- In-house transcription: A practice might have a dedicated team of transcriptionists to take care of the task. This option is usually the most expensive, but it tends to be the most secure since the data doesn't need to leave the facility. It also offers a little more control over staffing, so you could make sure your medical transcriptionists are well-trained for the job. Still, in-house transcription can introduce more opportunities for errors and increase the costs associated with the service.
- Domestically outsourced transcription: You could also use a third-party transcription service. Ideally, these companies would be thoroughly vetted and compliant with the Health Insurance Portability and Accountability Act (HIPAA). Unfortunately, this isn't always the case, as some transcribing companies may not follow strict security standards. Another issue is that some U.S.-based companies are shell corporations for overseas companies, making it easy for them to close shop if any consequences appear, such as HIPAA violations or significant errors.
- Offshore outsourced transcription: If you go straight to a foreign service provider, you are likely working with a business with few restrictions and standards to follow. They may not be as familiar with HIPAA or healthcare protocols as a U.S.-based company. Direct access to your EHR could put you at risk for malware and breaches. It's hard to hold these overseas companies accountable if you come under fire for security breaches or errors.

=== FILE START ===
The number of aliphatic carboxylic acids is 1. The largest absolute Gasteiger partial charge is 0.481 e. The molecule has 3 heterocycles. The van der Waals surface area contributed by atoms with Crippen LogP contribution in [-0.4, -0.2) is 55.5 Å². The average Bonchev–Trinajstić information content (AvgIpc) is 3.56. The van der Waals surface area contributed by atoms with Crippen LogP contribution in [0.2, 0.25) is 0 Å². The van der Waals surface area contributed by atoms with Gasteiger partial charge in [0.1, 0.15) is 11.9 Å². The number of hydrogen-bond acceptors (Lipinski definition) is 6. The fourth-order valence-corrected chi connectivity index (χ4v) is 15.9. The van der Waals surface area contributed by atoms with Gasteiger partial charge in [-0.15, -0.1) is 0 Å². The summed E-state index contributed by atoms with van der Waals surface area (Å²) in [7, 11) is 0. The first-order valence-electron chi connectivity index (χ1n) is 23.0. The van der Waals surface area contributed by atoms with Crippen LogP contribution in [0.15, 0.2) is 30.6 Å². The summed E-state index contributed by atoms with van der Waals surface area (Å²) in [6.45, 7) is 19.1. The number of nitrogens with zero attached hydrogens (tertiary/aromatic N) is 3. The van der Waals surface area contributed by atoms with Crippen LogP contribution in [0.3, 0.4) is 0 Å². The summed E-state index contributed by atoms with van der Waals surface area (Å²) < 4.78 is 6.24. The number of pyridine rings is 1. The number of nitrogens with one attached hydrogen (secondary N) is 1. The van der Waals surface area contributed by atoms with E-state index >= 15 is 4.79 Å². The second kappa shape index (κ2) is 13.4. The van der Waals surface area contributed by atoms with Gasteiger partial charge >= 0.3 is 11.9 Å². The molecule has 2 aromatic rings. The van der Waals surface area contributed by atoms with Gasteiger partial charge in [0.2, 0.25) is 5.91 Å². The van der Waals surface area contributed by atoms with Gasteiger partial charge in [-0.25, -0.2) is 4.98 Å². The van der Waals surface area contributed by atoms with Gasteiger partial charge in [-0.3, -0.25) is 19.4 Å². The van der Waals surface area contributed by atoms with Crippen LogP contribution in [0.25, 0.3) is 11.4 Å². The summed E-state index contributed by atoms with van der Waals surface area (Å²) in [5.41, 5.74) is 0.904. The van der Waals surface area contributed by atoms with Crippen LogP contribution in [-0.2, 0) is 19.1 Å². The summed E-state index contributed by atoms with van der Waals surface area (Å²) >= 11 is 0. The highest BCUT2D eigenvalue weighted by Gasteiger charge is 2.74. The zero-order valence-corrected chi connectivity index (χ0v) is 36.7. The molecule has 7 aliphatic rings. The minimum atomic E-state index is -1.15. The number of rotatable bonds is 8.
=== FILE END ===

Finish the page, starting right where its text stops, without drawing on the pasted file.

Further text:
Outsourced transcription is particularly risky due to concern over HIPAA violations. Offshore providers may be completely out of reach, while onshore shell companies could simply close up shop at the first sign of trouble. As with any third-party business agreement, you must perform due diligence and choose a service provider that doesn't create undue risk for your patients.
Issues With Medical Transcribing Services
All types of medical transcription can come with problems, particularly surrounding security and quality. Here are some of the most pressing reasons to avoid medical transcribers.
1. Security and Confidentiality Risks
Medical transcribing can pose significant security risks, particularly when outsourced to a third party. To offer transcription, service providers need access to the practice's EHR and patients' personal health information (PHI). HIPAA-covered entities have a serious responsibility to protect patient data, meaning they cannot entrust it to a risky company and must take steps to confirm a partner's capability to keep information secure.